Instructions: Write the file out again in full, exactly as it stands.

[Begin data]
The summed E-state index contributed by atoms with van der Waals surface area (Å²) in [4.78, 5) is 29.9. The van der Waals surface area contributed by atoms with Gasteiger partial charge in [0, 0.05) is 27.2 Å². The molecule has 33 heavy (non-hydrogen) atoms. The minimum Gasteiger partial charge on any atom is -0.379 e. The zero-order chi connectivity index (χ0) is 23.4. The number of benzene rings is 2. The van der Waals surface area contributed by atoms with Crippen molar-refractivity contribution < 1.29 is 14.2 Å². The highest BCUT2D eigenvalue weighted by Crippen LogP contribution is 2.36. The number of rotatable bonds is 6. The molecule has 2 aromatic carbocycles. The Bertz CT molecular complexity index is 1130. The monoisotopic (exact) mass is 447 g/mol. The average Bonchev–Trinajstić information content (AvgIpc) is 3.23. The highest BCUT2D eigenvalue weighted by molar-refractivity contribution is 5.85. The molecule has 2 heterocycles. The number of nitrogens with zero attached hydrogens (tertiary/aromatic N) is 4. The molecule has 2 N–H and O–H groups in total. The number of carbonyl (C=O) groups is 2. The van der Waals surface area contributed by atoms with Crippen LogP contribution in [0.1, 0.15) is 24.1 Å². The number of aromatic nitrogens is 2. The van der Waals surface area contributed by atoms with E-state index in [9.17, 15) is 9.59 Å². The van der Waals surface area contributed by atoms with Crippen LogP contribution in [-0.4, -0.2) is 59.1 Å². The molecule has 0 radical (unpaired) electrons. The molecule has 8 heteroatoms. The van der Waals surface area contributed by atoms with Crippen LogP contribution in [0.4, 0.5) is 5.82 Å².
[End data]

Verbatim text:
The summed E-state index contributed by atoms with van der Waals surface area (Å²) in [4.78, 5) is 29.9. The van der Waals surface area contributed by atoms with Gasteiger partial charge in [0, 0.05) is 27.2 Å². The molecule has 33 heavy (non-hydrogen) atoms. The minimum Gasteiger partial charge on any atom is -0.379 e. The zero-order chi connectivity index (χ0) is 23.4. The number of benzene rings is 2. The van der Waals surface area contributed by atoms with Crippen molar-refractivity contribution < 1.29 is 14.2 Å². The highest BCUT2D eigenvalue weighted by Crippen LogP contribution is 2.36. The number of rotatable bonds is 6. The molecule has 2 aromatic carbocycles. The Bertz CT molecular complexity index is 1130. The monoisotopic (exact) mass is 447 g/mol. The average Bonchev–Trinajstić information content (AvgIpc) is 3.23. The highest BCUT2D eigenvalue weighted by molar-refractivity contribution is 5.85. The molecule has 2 heterocycles. The number of nitrogens with zero attached hydrogens (tertiary/aromatic N) is 4. The molecule has 2 N–H and O–H groups in total. The number of carbonyl (C=O) groups is 2. The van der Waals surface area contributed by atoms with Crippen LogP contribution in [0.1, 0.15) is 24.1 Å². The number of aromatic nitrogens is 2. The van der Waals surface area contributed by atoms with E-state index in [9.17, 15) is 9.59 Å². The van der Waals surface area contributed by atoms with Crippen LogP contribution in [-0.4, -0.2) is 59.1 Å². The molecule has 0 radical (unpaired) electrons. The molecule has 8 heteroatoms. The van der Waals surface area contributed by atoms with Crippen LogP contribution in [0.4, 0.5) is 5.82 Å².